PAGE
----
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YorkieGraham

SCT 9.25 Collimation lines through Airy discs

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I was wonder is someone with the same set-up as me can tell me if this effect is normal for a Celestron 9.25 SCT. I have not had the telescope long so I am still getting used to setting up. I check the collimation before starting each session and have noticed that 2 dark lines are apparent when I have centred the star within its Airy disc. They are like the hands of a clock and quite well defined. Any thought as to what is causing this. I was wondering if the Bob's Knobs are too tight and are causing distortion of the secondary but I cannot find any examples on the internet of this effect to back this idea up. I can't find any reference anywhere to this. Any ideas of what is causing this and how to cure it would be very much appreciated.

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I think this is your diagonal causing this.

Do you get it if you just insert an eyepiece?

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Sounds to me like a heat plume rising from the internal baffle tube , I get this on the Mak180Pro until things have reached equilibrium inside the tube.

An image down the page here of similar effect ... http://www.sergepetiot.com/?p=360

And a discussion here ... http://www.cloudynights.com/ubbarchive/showflat.php/Cat/0/Number/615474/Main/612225

Edited by Steve Ward
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Whatever is causing the issue, it won't be the 'Bob's knobs' as they are isolated from the secondary mirror itself.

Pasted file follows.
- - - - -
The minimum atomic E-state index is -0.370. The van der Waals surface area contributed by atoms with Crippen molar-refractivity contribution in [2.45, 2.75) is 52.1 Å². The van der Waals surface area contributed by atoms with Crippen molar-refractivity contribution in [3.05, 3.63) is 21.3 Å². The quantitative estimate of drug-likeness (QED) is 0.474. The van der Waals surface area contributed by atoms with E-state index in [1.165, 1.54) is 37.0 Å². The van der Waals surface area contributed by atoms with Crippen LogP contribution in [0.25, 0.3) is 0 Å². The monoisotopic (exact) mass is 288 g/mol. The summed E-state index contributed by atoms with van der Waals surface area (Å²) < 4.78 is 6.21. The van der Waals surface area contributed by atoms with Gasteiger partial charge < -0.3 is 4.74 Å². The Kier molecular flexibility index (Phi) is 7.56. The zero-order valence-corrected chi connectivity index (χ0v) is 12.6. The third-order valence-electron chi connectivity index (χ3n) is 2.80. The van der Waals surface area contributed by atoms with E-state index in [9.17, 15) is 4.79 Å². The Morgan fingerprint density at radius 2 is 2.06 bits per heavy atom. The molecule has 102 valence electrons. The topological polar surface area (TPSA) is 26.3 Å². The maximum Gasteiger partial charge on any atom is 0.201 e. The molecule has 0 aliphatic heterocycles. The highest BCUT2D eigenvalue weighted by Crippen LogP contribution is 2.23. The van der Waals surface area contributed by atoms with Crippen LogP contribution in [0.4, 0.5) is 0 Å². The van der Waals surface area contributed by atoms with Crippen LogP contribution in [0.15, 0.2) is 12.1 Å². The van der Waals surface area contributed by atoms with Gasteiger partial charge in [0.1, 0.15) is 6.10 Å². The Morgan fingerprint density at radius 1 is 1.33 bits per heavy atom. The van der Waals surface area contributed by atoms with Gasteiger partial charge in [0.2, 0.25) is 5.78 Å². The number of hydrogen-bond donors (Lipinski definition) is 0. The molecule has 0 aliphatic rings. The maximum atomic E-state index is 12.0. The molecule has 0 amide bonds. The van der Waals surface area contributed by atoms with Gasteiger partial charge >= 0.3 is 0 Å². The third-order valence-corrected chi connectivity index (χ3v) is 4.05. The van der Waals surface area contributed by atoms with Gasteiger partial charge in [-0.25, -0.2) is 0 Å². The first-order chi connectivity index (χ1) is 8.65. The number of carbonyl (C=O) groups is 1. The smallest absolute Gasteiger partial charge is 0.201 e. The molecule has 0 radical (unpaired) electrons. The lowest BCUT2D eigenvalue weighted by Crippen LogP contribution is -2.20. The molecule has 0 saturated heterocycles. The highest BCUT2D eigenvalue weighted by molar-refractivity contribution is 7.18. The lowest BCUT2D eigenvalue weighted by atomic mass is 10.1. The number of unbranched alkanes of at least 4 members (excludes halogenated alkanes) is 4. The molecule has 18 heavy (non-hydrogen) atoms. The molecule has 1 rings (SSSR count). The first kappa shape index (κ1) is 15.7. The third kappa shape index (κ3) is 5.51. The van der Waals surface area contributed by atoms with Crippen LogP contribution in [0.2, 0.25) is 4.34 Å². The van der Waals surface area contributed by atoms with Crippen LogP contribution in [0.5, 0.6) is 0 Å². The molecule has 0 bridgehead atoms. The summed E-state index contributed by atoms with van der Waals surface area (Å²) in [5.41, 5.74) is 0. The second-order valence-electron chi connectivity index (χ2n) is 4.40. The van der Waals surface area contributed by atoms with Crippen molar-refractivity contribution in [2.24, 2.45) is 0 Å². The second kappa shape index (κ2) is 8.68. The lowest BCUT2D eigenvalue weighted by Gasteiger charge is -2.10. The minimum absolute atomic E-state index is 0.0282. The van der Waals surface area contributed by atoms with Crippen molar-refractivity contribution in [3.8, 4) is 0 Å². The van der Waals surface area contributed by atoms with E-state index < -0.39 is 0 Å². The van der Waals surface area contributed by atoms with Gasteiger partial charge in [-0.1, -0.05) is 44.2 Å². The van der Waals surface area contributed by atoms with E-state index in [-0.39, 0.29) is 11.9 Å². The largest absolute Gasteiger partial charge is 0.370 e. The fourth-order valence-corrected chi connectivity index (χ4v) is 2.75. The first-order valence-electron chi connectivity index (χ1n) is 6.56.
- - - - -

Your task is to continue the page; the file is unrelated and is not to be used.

You could try rotating the eyepiece in the focuser, see if the dark lines you mention turn as well, if so, problem with that EP.

But from what you are saying, the most likely cause is mentioned in post # 3, wait an hour and see if full cooldown cures it.  You can still use the scope while waiting, especially for low power faint fuzzies, where critical definition is least needed, but planetary or double star views are compromised before the scope is fully cooled.

Setting the scope up as soon as you can before observing will help, with these light evenings most of us are waiting around for it to get dark.

If you can store the scope in a cool room or building, that helps too, less temperature difference from outdoors.

Hope you sort it, Ed.

Edited by NGC 1502

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Many thanks guys for your time. You have reassured me that it is a cooling down matter and not a problem with the optics. I am just getting used to the scope as I had an archromat before getting this, so I didn't have any of this to cntend with. I think I am not leaving the scope long enough before checking the collimation, although I would say that I had left it more than an hour last night as I set up while it was still light. Having said that the temperature did drop considerably last night so I guess the scope was always trying to catch up. I am convinced from what has been said that it is a heat plume causing the effect, not the eyepiece. What I observed was a close match on the first link article photo at the end. Many thanks for the helpful advice.

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Also, perform collimation without a diagonal, this will eliminate another source of possible misalignment.

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True, but if, as most do, you use a diagonal, if this alters the collimation you need to have an adjustable diagonal or collimate with the diagonal in place.  :smiley:

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